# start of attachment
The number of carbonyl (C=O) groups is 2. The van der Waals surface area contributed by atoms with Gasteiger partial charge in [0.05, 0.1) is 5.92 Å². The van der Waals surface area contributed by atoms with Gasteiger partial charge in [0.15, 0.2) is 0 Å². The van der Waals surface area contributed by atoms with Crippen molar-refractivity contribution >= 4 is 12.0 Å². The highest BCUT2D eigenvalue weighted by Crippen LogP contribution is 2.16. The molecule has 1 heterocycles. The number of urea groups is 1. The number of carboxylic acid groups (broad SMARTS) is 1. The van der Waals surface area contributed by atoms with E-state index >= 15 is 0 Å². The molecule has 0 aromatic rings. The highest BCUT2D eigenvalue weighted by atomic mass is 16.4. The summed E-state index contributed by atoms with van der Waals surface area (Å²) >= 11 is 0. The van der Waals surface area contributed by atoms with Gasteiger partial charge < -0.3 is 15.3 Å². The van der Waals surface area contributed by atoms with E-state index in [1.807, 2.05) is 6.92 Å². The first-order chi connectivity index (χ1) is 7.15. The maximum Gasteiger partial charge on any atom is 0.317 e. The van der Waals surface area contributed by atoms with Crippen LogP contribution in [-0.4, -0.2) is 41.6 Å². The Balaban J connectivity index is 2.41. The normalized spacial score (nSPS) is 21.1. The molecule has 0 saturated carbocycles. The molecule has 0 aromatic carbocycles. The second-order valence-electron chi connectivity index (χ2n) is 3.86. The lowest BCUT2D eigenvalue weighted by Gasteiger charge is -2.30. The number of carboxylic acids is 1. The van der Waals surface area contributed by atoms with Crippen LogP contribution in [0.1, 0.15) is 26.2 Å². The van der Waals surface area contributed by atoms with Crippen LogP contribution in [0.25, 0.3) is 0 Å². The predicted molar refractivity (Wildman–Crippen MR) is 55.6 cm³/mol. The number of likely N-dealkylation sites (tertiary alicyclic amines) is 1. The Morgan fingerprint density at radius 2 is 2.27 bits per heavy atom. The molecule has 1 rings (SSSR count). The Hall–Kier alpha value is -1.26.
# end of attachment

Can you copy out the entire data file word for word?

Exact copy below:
The number of carbonyl (C=O) groups is 2. The van der Waals surface area contributed by atoms with Gasteiger partial charge in [0.05, 0.1) is 5.92 Å². The van der Waals surface area contributed by atoms with Gasteiger partial charge in [0.15, 0.2) is 0 Å². The van der Waals surface area contributed by atoms with Crippen molar-refractivity contribution >= 4 is 12.0 Å². The highest BCUT2D eigenvalue weighted by Crippen LogP contribution is 2.16. The molecule has 1 heterocycles. The number of urea groups is 1. The number of carboxylic acid groups (broad SMARTS) is 1. The van der Waals surface area contributed by atoms with E-state index >= 15 is 0 Å². The molecule has 0 aromatic rings. The highest BCUT2D eigenvalue weighted by atomic mass is 16.4. The summed E-state index contributed by atoms with van der Waals surface area (Å²) >= 11 is 0. The van der Waals surface area contributed by atoms with Gasteiger partial charge < -0.3 is 15.3 Å². The van der Waals surface area contributed by atoms with E-state index in [1.807, 2.05) is 6.92 Å². The first-order chi connectivity index (χ1) is 7.15. The maximum Gasteiger partial charge on any atom is 0.317 e. The van der Waals surface area contributed by atoms with Crippen LogP contribution in [-0.4, -0.2) is 41.6 Å². The Balaban J connectivity index is 2.41. The normalized spacial score (nSPS) is 21.1. The molecule has 0 saturated carbocycles. The molecule has 0 aromatic carbocycles. The second-order valence-electron chi connectivity index (χ2n) is 3.86. The lowest BCUT2D eigenvalue weighted by Gasteiger charge is -2.30. The number of carboxylic acids is 1. The van der Waals surface area contributed by atoms with Crippen LogP contribution in [0.1, 0.15) is 26.2 Å². The van der Waals surface area contributed by atoms with Crippen LogP contribution in [0.25, 0.3) is 0 Å². The predicted molar refractivity (Wildman–Crippen MR) is 55.6 cm³/mol. The number of likely N-dealkylation sites (tertiary alicyclic amines) is 1. The Morgan fingerprint density at radius 2 is 2.27 bits per heavy atom. The molecule has 1 rings (SSSR count). The Hall–Kier alpha value is -1.26.